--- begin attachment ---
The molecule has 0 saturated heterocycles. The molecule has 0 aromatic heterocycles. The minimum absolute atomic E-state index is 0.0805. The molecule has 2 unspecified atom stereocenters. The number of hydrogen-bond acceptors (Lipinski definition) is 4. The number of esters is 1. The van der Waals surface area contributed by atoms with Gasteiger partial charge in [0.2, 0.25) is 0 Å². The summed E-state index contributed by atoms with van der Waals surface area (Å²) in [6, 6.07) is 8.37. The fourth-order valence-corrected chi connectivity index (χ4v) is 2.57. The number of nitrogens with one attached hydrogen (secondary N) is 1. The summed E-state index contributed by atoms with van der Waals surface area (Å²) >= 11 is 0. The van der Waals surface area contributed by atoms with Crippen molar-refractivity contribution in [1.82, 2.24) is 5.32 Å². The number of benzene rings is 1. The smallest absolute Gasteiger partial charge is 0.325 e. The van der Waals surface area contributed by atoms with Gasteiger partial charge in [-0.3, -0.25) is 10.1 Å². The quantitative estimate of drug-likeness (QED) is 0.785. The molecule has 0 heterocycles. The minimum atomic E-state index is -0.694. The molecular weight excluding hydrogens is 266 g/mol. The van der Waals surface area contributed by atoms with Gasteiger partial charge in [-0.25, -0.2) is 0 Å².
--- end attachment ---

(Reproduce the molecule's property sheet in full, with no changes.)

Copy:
The molecule has 0 saturated heterocycles. The molecule has 0 aromatic heterocycles. The minimum absolute atomic E-state index is 0.0805. The molecule has 2 unspecified atom stereocenters. The number of hydrogen-bond acceptors (Lipinski definition) is 4. The number of esters is 1. The van der Waals surface area contributed by atoms with Gasteiger partial charge in [0.2, 0.25) is 0 Å². The summed E-state index contributed by atoms with van der Waals surface area (Å²) in [6, 6.07) is 8.37. The fourth-order valence-corrected chi connectivity index (χ4v) is 2.57. The number of nitrogens with one attached hydrogen (secondary N) is 1. The summed E-state index contributed by atoms with van der Waals surface area (Å²) >= 11 is 0. The van der Waals surface area contributed by atoms with Crippen molar-refractivity contribution in [1.82, 2.24) is 5.32 Å². The number of benzene rings is 1. The smallest absolute Gasteiger partial charge is 0.325 e. The van der Waals surface area contributed by atoms with Gasteiger partial charge in [-0.3, -0.25) is 10.1 Å². The quantitative estimate of drug-likeness (QED) is 0.785. The molecule has 0 heterocycles. The minimum atomic E-state index is -0.694. The molecular weight excluding hydrogens is 266 g/mol. The van der Waals surface area contributed by atoms with Gasteiger partial charge in [-0.25, -0.2) is 0 Å².